Sisiku Ayuk Tabe, the self-proclaimed president of the Southern Cameroon and leader of the Southern Cameroon’s Ambazonia Consortium United Front (SCACUF) is on the wanted list.
Tensions continue to run high in towns and cities in Cameroon’s northwest and south-western regions, a month after separatists in the two English-speaking regions, symbolically declared independence from the majority French-speaking areas.
English-speaking Cameroonians make up one-fifth of Cameroon’s population of 22 million. The separatists have long accused the central government led, by President Paul Biya, of discriminating against their community.
They blame the government for forcing them speak French in business and official affairs, despite English being their main and official language.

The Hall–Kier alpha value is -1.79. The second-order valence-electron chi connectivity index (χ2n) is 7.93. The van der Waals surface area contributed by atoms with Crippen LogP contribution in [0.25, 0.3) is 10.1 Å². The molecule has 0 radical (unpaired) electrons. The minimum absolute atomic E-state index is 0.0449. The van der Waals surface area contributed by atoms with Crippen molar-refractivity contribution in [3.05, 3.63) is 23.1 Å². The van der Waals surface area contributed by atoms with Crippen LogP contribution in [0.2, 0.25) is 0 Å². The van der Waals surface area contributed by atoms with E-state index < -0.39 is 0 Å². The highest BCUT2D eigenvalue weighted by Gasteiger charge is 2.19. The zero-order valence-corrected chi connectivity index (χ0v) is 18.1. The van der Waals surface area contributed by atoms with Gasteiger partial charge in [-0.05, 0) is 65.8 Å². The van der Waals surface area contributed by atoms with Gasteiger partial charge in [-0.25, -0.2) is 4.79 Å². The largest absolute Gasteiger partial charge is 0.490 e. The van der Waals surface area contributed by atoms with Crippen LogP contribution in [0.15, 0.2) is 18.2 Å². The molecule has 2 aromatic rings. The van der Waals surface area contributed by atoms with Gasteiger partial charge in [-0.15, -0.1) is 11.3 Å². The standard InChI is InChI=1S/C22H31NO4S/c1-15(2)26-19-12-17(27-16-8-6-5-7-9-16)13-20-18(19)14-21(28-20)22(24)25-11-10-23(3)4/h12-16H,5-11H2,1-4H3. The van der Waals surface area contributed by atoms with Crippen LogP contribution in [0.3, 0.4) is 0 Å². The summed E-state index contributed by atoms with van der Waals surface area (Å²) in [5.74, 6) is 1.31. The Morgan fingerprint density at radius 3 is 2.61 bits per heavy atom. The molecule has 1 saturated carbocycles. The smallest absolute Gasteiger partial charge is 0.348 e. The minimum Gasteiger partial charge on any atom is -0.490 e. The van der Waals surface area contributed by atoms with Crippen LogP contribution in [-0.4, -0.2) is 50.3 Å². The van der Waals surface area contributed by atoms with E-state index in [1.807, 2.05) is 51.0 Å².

Protests continued through most of this year. Numerous demonstrators were jailed, and officials shut down the internet.
Earlier this week, the government said the separatists were behind a raid on a security checkpoint that killed two army officers.
Information minister Issa Tchiroma told AFP that the attackers who were armed also took away the guns of the slain officers. The government has declared a curfew in the main city, Bamenda.
President Paul Biya, in office since 1982, has made it clear that he does not support any split of the nation. He has condemned the violence and called for dialogue.